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Spurgeon on Baptists

March 9, 2010

It was a blessing to read the minutes of a meeting held on April 2nd of 1861 entitled, “Public Meeting of Our London Baptist Brethren” in the 7th Volume of New Park Street Pulpit, p. 225.  There Spurgeon was exhorting and encouraging his brethren on various issues.  Then he began to emphasise the distinction between the historic believer’s baptists, and the Reformers who came out of the Reformation: pointing out that the Baptists have always been distinct from Rome.  Here are some extracts,

We believe that the Baptists are the original Christians. We did not commence our existence at the Reformation, we were Reformers before Luther or Calvin were born; we never came from the Church of Rome, for we were never in it, but we have an unbroken line up to the apostles themselves. We have always existed from the very days of Christ, and our principles, sometimes veiled and forgotten, like a river which may travel underground for a little season, have always had honest and holy adherents. Persecuted alike by Romanists and Protestants of almost every sect, yet there has never existed a Government holding Baptist principles which persecuted others; nor I believe any body of Baptists ever held it to be right to put the consciences of others under the control of man. We have ever been ready to suffer, as our martyrologies will prove, but we are not ready to accept any help from the State, to prostitute the purity of the Bride of Christ to any alliance with the government, and we will never make the Church, although the Queen, the despot over the consciences of men.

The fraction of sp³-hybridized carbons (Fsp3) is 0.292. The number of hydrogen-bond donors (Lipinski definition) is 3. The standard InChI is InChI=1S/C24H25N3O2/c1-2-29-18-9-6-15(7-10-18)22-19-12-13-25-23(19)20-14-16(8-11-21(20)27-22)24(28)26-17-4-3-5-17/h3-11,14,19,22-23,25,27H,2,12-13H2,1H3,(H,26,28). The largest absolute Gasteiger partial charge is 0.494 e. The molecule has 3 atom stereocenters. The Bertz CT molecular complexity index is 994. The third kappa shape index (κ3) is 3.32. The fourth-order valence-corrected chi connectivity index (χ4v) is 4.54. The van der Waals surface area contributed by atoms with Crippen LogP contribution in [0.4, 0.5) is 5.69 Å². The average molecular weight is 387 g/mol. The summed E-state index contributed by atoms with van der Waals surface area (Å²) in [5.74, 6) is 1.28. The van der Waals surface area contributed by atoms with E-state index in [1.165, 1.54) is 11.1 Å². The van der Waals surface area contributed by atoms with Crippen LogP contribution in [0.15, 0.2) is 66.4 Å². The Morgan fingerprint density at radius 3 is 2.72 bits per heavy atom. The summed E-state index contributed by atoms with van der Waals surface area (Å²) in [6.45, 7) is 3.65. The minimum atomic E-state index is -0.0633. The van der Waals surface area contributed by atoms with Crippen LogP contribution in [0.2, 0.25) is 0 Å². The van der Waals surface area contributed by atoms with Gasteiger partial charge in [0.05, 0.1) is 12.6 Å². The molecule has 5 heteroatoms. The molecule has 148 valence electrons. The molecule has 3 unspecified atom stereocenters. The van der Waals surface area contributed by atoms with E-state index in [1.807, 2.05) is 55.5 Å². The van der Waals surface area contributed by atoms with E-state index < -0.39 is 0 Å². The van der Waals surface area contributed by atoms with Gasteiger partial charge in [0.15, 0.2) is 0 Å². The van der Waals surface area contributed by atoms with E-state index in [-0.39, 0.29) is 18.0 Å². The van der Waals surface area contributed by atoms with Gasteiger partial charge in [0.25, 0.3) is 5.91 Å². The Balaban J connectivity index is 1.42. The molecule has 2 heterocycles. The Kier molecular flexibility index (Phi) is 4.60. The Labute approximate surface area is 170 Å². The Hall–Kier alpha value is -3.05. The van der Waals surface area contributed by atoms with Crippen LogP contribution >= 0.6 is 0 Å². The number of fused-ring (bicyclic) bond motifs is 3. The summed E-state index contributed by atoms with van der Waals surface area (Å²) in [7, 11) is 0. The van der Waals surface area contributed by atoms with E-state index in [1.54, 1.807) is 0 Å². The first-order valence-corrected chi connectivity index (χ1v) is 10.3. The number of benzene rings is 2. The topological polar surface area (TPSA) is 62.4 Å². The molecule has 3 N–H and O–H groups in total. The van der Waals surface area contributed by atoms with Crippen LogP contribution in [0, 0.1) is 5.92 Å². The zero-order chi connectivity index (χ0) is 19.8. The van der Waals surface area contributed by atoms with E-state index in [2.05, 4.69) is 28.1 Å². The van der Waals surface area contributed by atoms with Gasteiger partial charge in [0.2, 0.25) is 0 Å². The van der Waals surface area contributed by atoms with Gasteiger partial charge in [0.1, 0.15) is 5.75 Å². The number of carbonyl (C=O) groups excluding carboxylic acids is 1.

It must be pointed out that there was also a wonderful ingathering of Baptists coming from the Puritan stock, who gave us the revision of the Westminster Confession in the form of the 2nd London Baptist Confession, and the many volumes of commentaries and books which concur with much of the teachings of the Reformed brethren.  We shall never forget men such as John Tombe, and Benjamine Keach, Hansard Knolly, John Bunnyan, John Gill, et al.

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